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Madewell Steps out of J.Crew's Shadow With Affordable Denim

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Madewell is one of the most promising young brands in mass market fashion right now. First of all, it's owned by J.Crew, which has a ton of momentum in the industry at the moment and has invested millions in developing the Madewell label. And second, it's also rumored to be a pet project of CEO Mickey Drexler. He reportedly bought the trademark himself back in 2005 and leased it to J.Crew for $1 a year until the brand officially launched in 2007.

So this week's relaunch of the Madewell denim line is epecially interesting in that is gives some of biggest clues as to the direction the brand is heading.

To recap: the brand has been looking for its niche for a while. After flirting with the heritage Americana angle (that "1937" in the logo), they tried an urban-boho vibe, stocking stocking floral print dresses and Swedish clogs in their expanding network of mall stores and enabling high school girls in Scottsdale to dress like members of the Brooklyn gentry. More recently, they've seemed to target an older, more sophisticated customer. There have been fewer twee prints and a stronger emphasis on premium materials. But the relaunched denim is a new direction altogether.

Take a look at the Madewell.com homepage right now and you'll find an imposing seven-page slideshow touting the revamped denim line.

First, there's an emphasis on a magical-sounding fabric that promises to stretch flatteringly and not to sag" In an interview with WWD, Drexler reiterates the technical superiority of the new fabric. The jeans "have a degree of stretch, don't bag out, have a memory and keep their shape," he says. "The yarn is made of a stretch core. It's really soft. It doesn't pinch the skin."

Also, Madewell plays up their new LA-based denim design studio (Drexler claims that Los Angeles is "the world capital for jeans"). But don't be confused by the focus on LA. Most of the line is made in China, according to the customer service representative we asked, like the majority of the 450 million pairs jeans sold annually in this country.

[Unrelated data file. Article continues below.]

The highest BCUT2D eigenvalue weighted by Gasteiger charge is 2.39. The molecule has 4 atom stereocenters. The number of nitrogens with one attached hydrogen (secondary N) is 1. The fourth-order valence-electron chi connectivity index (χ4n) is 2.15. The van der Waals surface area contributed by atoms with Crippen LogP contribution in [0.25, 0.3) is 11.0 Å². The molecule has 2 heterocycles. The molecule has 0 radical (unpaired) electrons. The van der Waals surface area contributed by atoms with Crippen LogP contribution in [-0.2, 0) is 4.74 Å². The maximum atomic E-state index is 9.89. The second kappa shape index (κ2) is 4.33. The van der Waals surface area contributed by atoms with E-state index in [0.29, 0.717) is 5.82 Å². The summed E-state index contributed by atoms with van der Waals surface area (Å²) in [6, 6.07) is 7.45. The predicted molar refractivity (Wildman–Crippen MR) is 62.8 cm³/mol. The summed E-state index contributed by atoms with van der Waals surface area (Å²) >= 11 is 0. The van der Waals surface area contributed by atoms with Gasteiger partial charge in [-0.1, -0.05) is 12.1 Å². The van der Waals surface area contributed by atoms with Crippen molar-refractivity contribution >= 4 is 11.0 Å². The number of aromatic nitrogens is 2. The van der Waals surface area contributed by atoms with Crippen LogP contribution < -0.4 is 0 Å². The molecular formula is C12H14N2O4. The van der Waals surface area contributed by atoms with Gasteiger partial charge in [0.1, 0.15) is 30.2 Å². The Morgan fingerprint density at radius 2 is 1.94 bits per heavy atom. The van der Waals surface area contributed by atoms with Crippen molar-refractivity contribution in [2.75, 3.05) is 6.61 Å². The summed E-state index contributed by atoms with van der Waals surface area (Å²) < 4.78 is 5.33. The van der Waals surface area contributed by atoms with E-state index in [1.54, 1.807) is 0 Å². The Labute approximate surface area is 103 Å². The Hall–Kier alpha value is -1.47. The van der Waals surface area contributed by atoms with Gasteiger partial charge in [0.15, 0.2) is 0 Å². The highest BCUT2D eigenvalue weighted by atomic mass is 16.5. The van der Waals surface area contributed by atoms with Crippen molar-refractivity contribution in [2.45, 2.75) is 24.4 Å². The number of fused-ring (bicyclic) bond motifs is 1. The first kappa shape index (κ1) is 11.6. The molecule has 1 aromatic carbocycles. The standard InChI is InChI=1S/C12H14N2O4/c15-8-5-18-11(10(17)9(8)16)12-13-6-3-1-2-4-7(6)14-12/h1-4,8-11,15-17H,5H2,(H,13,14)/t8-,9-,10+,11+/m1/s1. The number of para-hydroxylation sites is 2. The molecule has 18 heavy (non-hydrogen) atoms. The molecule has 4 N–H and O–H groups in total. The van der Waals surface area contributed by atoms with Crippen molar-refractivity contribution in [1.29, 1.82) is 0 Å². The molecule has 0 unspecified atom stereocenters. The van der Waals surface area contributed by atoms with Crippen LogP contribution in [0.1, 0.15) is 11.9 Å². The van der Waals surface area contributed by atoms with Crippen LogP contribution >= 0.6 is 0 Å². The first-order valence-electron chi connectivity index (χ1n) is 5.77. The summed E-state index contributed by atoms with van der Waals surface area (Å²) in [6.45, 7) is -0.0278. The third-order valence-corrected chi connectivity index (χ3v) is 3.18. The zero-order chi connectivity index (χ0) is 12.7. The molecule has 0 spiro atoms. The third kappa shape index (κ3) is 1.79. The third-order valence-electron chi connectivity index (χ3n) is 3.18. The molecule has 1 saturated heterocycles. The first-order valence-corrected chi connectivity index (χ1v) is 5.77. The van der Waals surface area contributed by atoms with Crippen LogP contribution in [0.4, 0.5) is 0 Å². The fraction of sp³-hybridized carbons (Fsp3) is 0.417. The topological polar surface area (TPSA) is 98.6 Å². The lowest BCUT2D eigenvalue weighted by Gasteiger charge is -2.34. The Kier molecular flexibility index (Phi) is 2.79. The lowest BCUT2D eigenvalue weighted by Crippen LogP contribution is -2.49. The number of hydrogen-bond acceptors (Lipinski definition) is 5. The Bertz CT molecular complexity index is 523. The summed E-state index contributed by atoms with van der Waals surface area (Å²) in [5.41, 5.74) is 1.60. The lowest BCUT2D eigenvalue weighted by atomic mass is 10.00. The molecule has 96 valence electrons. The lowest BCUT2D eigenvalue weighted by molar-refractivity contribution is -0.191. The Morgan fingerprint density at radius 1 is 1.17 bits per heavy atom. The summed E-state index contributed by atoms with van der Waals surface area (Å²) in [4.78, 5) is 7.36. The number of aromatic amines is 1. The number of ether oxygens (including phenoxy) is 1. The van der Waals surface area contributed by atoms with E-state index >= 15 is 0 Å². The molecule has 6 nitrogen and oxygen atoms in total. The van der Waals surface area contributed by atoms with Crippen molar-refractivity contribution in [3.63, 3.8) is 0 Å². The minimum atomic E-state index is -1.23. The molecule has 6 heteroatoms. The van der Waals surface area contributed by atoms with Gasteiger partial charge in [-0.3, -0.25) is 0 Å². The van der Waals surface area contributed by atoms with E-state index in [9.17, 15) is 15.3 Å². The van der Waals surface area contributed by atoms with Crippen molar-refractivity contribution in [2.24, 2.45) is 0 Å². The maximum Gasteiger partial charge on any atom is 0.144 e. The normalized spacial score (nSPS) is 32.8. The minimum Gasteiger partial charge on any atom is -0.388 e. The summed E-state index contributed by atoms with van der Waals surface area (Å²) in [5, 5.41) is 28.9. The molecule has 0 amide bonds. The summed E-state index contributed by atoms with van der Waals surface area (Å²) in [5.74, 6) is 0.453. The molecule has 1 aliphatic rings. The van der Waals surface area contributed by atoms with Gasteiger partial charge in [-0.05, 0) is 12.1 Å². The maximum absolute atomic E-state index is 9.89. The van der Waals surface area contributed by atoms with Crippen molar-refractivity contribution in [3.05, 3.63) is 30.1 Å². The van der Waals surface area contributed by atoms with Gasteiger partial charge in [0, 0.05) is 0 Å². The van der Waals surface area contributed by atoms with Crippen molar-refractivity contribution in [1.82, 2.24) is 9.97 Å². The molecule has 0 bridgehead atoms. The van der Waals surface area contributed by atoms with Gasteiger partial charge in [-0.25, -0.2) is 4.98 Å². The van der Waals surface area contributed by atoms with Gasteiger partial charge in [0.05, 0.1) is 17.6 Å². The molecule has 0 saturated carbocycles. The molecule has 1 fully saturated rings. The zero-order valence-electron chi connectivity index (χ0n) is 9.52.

The message Madewell is really pushing here is value. In a market where women are willing to spend $300 on "luxury" denim, Madewell's house label jeans are priced from $98 to $135. "We made sure our jeans don't cost more than, say, a nice dinner out," reads an ad. "Sure, you can get jeans for less, but it's not worth it—they won't fit (or look) like this."

That's a hard sell (almost jarringly so), but hammering home the cost-to-quality value of the jeans is a smart move for a company that plans to be operating 80 to 85 stores—most of them in malls—by the end of next year. (It's also a smart move for J.Crew, which has been getting flack for increased prices and unrealistic styling recently.)

At any rate, lord knows someone needs to fill the cool, affordable jeans niche Gap has left vacated for over a decade. If that's where Madewell is headed, we are very much looking forward to this new era of American denim.
· Madewell Beefs Up Team and Denim [WWD]
· All of Madewell's New Denim Was Made in LA [Racked LA]
· Mickey Drexler Says J.Crew Styling Has 'Strayed Too Far' [Racked]